LeBron James: Here is a guy who went to his home team out of high school, played through not one, but two contracts while his owner failed to surround him with any real NBA talent. Despite that, he still managed to carry the Cavaliers to a conference championship. James has probably been treated as unfairly as any athlete I can think of. He has no off the court issues. His play on the court is fantastic. Taking less money than he was entitled to, he went to Miami and was instrumental in taking the Heat to four consecutive NBA Finals appearances and winning two titles. After his run in Miami, he went back to Cleveland in a great gesture of loyalty to his home state. Exactly what is the issue with this guy? Exactly why can anyone who is watching train wrecks on and off the court getting paid millions in a number of sports have a problem with this guy?

Sometimes it's just time to take a deep breath and a step back. Perspective. Let's try harder to get it and keep it.

Don't forget to check out my new book, "Roughing the Passer - A PK Frazier Novel" and my first, "Illegal Procedure - A PK Frazier Novel", available in print and e-formats at Amazon.com, iBooks and Smashwords.

Monday, February 16, 2015


I was watching the Arkansas Razorbacks - Ole Miss basketball game on television Saturday night. It was played in Oxford, Mississippi and the home-standing Rebels had come back to take the lead and seemingly grab a victory in the final few minutes. But with a 125 seconds left. Arkansas was down by three and one of their more unreliable free throw shooters was at the line for two shots. In most situations, you would think it was likely for Alandise Harris to make one out of two, allowing Ole Miss to keep a two point margin. Instead, he makes them both to cut the lead to one. Still not a bad situation for the home team. However, unlike the shooting clinic Ole Miss put on in a victory over Arkansas in Fayetteville earlier in the season, the Rebels failed to connect, giving the Hogs a chance to take the lead. Arkansas has one of the twenty finalists for the John Wooden award in Bobby Portis and a human highlight reel in Micheal Qualls. Guess who scored what turned out to be the winning bucket? It was reserve guard Manuale Watkins, sinking a five footer with 6.4 seconds left. Still, the game was clearly winnable for Ole Miss, but instead of taking a timeout, coach Andy Kennedy let the team play on and ultimately couldn't sink a basket, losing by a point.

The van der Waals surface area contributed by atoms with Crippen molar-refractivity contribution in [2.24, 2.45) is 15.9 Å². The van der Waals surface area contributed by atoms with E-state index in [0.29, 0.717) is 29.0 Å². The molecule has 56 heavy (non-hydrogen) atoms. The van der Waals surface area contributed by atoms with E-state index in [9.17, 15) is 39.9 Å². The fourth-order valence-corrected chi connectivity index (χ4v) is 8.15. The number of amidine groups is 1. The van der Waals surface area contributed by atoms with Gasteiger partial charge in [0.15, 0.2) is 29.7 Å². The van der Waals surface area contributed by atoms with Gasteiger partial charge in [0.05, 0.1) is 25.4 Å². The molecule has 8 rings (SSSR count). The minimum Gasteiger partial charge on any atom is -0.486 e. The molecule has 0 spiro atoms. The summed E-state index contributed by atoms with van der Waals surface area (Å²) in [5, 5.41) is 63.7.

It got me to thinking about just how close some of these contests are, and it's not just a basketball game now and then. Luck, which a number of fans would maintain is not real, seems to have an effect on sports a lot. First, of course, I should define what luck is, or perhaps what it isn't. Luck isn't Phil Mickelson yanking a tee shot into the rough, then making another bad decision to lose a U.S. Open. But Luck is being the guy who is the beneficiary of such a high-profile meltdown by a prominent opponent. I would maintain that over a period of time, however, we could have expected Phil Mickelson, like Nancy Lopez and Sam Snead before him, to have prevailed in at least one U.S. Open. But they never did, despite an overwhelming number of victories in other tournaments. The odds would dictate that  it would have happened, at least for one of them. That's bad luck.